Stuff explained Sunday: the problem with First Past the Post


A few weeks ago, I had my monthly meeting with the NEON action learning group for young campaigners. As we were waiting for people to arrive, we ended-up talking about constituencies in London that could (quite ironically) end-up with a Conservative MP because of young, left-wing people voting Green.

The Guardian wrote about it quite extensively; below you can see data on the percentage of left-leaning votes that could go towards the Greens:


Green voters tend to be younger, socially liberal and economically leftwing university graduates- highly educated but not necessarily high-earning. They are the people who wouldn’t vote Labour because they see it as not left wing enough, or not pro-immigrant enough, or not pro-human rights enough; who wouldn’t vote Lib Dem because of their coalition with the Conservatives and who wouldn’t ever consider voting Coservative at all.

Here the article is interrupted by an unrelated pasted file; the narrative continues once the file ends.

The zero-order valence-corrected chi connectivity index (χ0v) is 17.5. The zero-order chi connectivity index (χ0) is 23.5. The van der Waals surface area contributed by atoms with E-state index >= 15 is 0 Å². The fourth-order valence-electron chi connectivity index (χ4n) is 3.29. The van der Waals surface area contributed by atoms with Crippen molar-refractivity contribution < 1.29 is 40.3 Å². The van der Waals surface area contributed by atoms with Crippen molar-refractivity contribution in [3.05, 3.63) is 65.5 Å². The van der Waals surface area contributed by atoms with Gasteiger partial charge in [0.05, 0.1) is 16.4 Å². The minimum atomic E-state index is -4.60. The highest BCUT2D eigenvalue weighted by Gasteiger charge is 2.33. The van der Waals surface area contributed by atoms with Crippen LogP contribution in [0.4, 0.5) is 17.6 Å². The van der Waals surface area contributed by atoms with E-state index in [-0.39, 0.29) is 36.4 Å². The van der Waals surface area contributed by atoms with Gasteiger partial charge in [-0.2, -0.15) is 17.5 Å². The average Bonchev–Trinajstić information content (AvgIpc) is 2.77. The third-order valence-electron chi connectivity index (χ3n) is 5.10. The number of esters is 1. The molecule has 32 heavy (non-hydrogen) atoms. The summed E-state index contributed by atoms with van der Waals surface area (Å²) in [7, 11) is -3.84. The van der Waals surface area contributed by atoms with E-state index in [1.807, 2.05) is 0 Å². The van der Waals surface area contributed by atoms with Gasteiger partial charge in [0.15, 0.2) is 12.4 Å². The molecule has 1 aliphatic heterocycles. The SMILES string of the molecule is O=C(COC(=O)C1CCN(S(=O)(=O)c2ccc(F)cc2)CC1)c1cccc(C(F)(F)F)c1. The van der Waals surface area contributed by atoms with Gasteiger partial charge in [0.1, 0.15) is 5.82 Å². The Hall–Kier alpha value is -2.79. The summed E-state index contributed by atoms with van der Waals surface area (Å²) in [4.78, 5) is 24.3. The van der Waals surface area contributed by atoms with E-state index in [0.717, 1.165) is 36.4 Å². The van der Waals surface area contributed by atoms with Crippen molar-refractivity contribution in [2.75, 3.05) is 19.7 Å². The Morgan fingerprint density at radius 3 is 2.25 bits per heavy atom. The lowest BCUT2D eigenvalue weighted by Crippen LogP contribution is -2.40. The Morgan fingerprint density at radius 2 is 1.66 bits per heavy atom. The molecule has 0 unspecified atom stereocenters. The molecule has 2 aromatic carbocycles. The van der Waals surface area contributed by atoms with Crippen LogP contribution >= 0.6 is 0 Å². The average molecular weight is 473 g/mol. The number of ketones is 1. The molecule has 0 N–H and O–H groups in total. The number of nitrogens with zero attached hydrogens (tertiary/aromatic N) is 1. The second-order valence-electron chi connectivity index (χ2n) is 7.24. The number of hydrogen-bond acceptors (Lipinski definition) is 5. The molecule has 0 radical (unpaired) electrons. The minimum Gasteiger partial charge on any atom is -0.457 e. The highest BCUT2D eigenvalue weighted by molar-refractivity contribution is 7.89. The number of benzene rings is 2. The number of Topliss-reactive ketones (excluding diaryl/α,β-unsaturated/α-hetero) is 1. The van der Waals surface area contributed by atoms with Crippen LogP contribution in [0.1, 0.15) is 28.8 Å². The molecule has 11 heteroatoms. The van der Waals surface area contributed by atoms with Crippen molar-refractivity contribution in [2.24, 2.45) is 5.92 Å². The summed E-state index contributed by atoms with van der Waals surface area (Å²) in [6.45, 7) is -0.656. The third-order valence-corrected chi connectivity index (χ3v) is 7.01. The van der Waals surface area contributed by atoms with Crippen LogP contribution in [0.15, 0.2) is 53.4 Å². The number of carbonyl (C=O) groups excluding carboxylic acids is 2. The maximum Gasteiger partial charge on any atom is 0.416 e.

Then- how come their voting for the party that they most prefer may mean their getting the one they least prefer? The answer may be that British voters are no longer happy with a two-party system; but we still have an electoral system that only works with two-party systems and ensures a two-party system is all we can get.

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